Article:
ab975 at main.freenet.hamilton.on.ca
Mon Jul 17 01:24:45 MDT 1995
On Fri, 30 Jun 1995, Juan Inigo wrote:
> >And who says this is supposed to be the goal of science?
> Since I have pointed out already the historical and formal determinations
> of the ideal reproduction of reality, let me answer this question in its
> literally sense: Marx was the first one to say it.
> In another post, Lisa asked me to treat the question of the forms of
> science through concrete examples. But concrete examples can easily become
> pure abstractions as soon as they are isolated from the explicit
> development of the determinations they are supposed to show in a more
> immediate way.
(Whew! What an essay! I'm gonna have intellectual heartburn... :)
Sure, but I think most people use specific concrete examples as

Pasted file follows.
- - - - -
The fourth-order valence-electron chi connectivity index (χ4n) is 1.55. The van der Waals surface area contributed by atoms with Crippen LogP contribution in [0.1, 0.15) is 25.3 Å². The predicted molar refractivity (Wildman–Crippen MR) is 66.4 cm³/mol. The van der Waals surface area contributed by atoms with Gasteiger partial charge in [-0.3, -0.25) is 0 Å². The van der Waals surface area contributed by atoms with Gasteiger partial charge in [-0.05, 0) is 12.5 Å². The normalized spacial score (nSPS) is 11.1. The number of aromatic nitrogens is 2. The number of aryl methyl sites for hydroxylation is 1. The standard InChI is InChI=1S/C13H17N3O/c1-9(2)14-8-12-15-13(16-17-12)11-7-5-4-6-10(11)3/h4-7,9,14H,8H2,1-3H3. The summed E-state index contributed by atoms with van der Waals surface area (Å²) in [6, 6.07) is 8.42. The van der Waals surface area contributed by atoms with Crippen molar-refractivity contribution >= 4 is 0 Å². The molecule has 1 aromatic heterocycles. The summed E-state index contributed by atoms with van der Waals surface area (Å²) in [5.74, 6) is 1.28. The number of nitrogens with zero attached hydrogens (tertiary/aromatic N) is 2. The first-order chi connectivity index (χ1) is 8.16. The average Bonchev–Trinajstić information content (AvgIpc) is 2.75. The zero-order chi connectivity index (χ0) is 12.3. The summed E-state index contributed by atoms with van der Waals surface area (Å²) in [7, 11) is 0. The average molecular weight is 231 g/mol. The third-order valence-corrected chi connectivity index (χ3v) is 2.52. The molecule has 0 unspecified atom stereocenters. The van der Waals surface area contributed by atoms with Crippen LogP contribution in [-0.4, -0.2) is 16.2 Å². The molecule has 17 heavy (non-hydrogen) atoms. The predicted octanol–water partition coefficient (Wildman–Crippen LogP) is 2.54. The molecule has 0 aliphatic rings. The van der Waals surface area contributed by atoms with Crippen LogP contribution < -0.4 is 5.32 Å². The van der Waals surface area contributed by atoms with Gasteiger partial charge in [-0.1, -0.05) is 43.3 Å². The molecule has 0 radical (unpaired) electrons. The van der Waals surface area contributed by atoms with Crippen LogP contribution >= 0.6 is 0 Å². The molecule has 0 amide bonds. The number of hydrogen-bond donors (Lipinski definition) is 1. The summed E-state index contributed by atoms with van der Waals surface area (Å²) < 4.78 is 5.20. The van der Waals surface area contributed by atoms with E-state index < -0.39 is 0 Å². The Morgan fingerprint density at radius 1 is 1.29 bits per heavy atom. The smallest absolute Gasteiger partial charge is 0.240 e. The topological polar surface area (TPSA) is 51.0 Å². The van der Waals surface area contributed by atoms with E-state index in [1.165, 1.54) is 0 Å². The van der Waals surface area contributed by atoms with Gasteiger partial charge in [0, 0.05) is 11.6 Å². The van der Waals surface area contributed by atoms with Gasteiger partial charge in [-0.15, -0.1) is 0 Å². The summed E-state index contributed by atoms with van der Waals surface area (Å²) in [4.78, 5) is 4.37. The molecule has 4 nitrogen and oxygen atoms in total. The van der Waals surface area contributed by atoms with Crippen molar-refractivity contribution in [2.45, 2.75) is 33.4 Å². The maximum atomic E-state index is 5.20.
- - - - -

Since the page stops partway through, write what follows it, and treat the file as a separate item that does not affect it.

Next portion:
baselines to gauge the relative 'positioning' of the more abstract general
cases. It's definitely well worth the effort to use concrete cases with
every general point made...
Only after these determinations have been exposed, their
> concrete forms (and this is what examples are about, albeit presented as if
> they had an external relation with their determinations) can be considered
> by themselves. On this basis I proposed a discussion on _gravitation_.
Please DO begin such a discussion -- I'm sorry I'm 3 weeks late
with this prompt...
I'd be especially pleased if, by 'gravitation', you meant General
> I renew my offer, particularly to Lisa, to send via e-mail a copy of my
> "Capital's Development into Conscious Revolutionary Action; Critique of
> Scientific Theory."
I'm game. Please send me a copy at the below address (not the
Jim Jaszewski <jjazz at freenet.hamilton.on.ca>
WWW homepage: <http://www.freenet.hamilton.on.ca/~ab975/Profile.html>
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